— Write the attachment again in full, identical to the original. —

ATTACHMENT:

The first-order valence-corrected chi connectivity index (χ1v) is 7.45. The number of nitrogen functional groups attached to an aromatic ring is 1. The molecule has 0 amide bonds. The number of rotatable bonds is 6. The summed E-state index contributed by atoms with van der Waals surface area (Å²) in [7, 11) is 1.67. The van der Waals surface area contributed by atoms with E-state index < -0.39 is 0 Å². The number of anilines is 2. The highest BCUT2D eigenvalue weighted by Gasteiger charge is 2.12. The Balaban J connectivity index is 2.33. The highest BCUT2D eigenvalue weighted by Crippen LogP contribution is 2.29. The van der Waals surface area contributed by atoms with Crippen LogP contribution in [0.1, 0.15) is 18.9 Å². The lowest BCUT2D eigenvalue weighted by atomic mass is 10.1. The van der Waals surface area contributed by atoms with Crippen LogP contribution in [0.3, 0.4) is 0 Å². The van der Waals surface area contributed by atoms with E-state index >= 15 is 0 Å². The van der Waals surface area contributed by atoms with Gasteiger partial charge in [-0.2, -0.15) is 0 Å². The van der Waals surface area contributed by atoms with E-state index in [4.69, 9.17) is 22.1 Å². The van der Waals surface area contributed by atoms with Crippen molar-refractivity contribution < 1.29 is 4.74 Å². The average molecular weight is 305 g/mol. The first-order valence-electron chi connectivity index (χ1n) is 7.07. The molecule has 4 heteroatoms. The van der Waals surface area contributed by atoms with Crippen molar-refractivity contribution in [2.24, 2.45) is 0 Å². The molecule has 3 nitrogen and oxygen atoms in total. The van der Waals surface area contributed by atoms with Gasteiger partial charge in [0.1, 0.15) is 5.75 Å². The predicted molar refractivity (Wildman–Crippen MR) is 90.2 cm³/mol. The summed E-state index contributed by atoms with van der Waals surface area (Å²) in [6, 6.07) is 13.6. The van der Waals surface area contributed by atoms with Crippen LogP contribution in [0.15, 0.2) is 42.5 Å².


The first-order valence-corrected chi connectivity index (χ1v) is 7.45. The number of nitrogen functional groups attached to an aromatic ring is 1. The molecule has 0 amide bonds. The number of rotatable bonds is 6. The summed E-state index contributed by atoms with van der Waals surface area (Å²) in [7, 11) is 1.67. The van der Waals surface area contributed by atoms with E-state index < -0.39 is 0 Å². The number of anilines is 2. The highest BCUT2D eigenvalue weighted by Gasteiger charge is 2.12. The Balaban J connectivity index is 2.33. The highest BCUT2D eigenvalue weighted by Crippen LogP contribution is 2.29. The van der Waals surface area contributed by atoms with Crippen LogP contribution in [0.1, 0.15) is 18.9 Å². The lowest BCUT2D eigenvalue weighted by atomic mass is 10.1. The van der Waals surface area contributed by atoms with Crippen LogP contribution in [0.3, 0.4) is 0 Å². The van der Waals surface area contributed by atoms with E-state index >= 15 is 0 Å². The van der Waals surface area contributed by atoms with Gasteiger partial charge in [-0.2, -0.15) is 0 Å². The van der Waals surface area contributed by atoms with E-state index in [4.69, 9.17) is 22.1 Å². The van der Waals surface area contributed by atoms with Crippen molar-refractivity contribution < 1.29 is 4.74 Å². The average molecular weight is 305 g/mol. The first-order valence-electron chi connectivity index (χ1n) is 7.07. The molecule has 4 heteroatoms. The van der Waals surface area contributed by atoms with Crippen molar-refractivity contribution in [2.24, 2.45) is 0 Å². The molecule has 3 nitrogen and oxygen atoms in total. The van der Waals surface area contributed by atoms with Gasteiger partial charge in [0.1, 0.15) is 5.75 Å². The predicted molar refractivity (Wildman–Crippen MR) is 90.2 cm³/mol. The summed E-state index contributed by atoms with van der Waals surface area (Å²) in [6, 6.07) is 13.6. The van der Waals surface area contributed by atoms with Crippen LogP contribution in [0.15, 0.2) is 42.5 Å².